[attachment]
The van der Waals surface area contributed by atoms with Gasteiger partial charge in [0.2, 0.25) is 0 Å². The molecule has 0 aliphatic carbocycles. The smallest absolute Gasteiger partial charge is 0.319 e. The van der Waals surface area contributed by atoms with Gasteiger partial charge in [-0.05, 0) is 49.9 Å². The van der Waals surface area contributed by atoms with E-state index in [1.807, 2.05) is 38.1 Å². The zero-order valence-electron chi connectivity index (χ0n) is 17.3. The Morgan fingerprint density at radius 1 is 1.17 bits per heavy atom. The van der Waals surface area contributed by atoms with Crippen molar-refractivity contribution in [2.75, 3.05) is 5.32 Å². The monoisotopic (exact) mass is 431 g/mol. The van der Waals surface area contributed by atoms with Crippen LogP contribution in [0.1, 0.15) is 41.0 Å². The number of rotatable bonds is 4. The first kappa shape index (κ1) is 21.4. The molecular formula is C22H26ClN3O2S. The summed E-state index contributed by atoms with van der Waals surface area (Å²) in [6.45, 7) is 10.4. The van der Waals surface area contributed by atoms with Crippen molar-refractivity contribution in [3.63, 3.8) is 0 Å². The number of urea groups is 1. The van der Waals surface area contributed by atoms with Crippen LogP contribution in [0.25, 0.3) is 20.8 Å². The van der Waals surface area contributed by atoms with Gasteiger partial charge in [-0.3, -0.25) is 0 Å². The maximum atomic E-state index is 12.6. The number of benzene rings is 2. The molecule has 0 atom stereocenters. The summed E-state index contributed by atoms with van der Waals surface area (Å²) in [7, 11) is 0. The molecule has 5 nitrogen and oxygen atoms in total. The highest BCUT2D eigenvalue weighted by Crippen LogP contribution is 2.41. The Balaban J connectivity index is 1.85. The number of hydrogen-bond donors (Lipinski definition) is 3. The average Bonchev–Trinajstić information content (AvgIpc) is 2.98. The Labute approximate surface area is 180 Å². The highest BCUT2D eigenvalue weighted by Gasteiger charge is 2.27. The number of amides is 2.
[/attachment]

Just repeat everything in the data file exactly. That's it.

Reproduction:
The van der Waals surface area contributed by atoms with Gasteiger partial charge in [0.2, 0.25) is 0 Å². The molecule has 0 aliphatic carbocycles. The smallest absolute Gasteiger partial charge is 0.319 e. The van der Waals surface area contributed by atoms with Gasteiger partial charge in [-0.05, 0) is 49.9 Å². The van der Waals surface area contributed by atoms with E-state index in [1.807, 2.05) is 38.1 Å². The zero-order valence-electron chi connectivity index (χ0n) is 17.3. The Morgan fingerprint density at radius 1 is 1.17 bits per heavy atom. The van der Waals surface area contributed by atoms with Crippen molar-refractivity contribution in [2.75, 3.05) is 5.32 Å². The monoisotopic (exact) mass is 431 g/mol. The van der Waals surface area contributed by atoms with Crippen LogP contribution in [0.1, 0.15) is 41.0 Å². The number of rotatable bonds is 4. The first kappa shape index (κ1) is 21.4. The molecular formula is C22H26ClN3O2S. The summed E-state index contributed by atoms with van der Waals surface area (Å²) in [6.45, 7) is 10.4. The van der Waals surface area contributed by atoms with Crippen molar-refractivity contribution in [3.63, 3.8) is 0 Å². The number of urea groups is 1. The van der Waals surface area contributed by atoms with Crippen LogP contribution in [0.25, 0.3) is 20.8 Å². The van der Waals surface area contributed by atoms with Gasteiger partial charge in [-0.3, -0.25) is 0 Å². The maximum atomic E-state index is 12.6. The number of benzene rings is 2. The molecule has 0 atom stereocenters. The summed E-state index contributed by atoms with van der Waals surface area (Å²) in [7, 11) is 0. The molecule has 5 nitrogen and oxygen atoms in total. The highest BCUT2D eigenvalue weighted by Crippen LogP contribution is 2.41. The Balaban J connectivity index is 1.85. The number of hydrogen-bond donors (Lipinski definition) is 3. The average Bonchev–Trinajstić information content (AvgIpc) is 2.98. The Labute approximate surface area is 180 Å². The highest BCUT2D eigenvalue weighted by Gasteiger charge is 2.27. The number of amides is 2.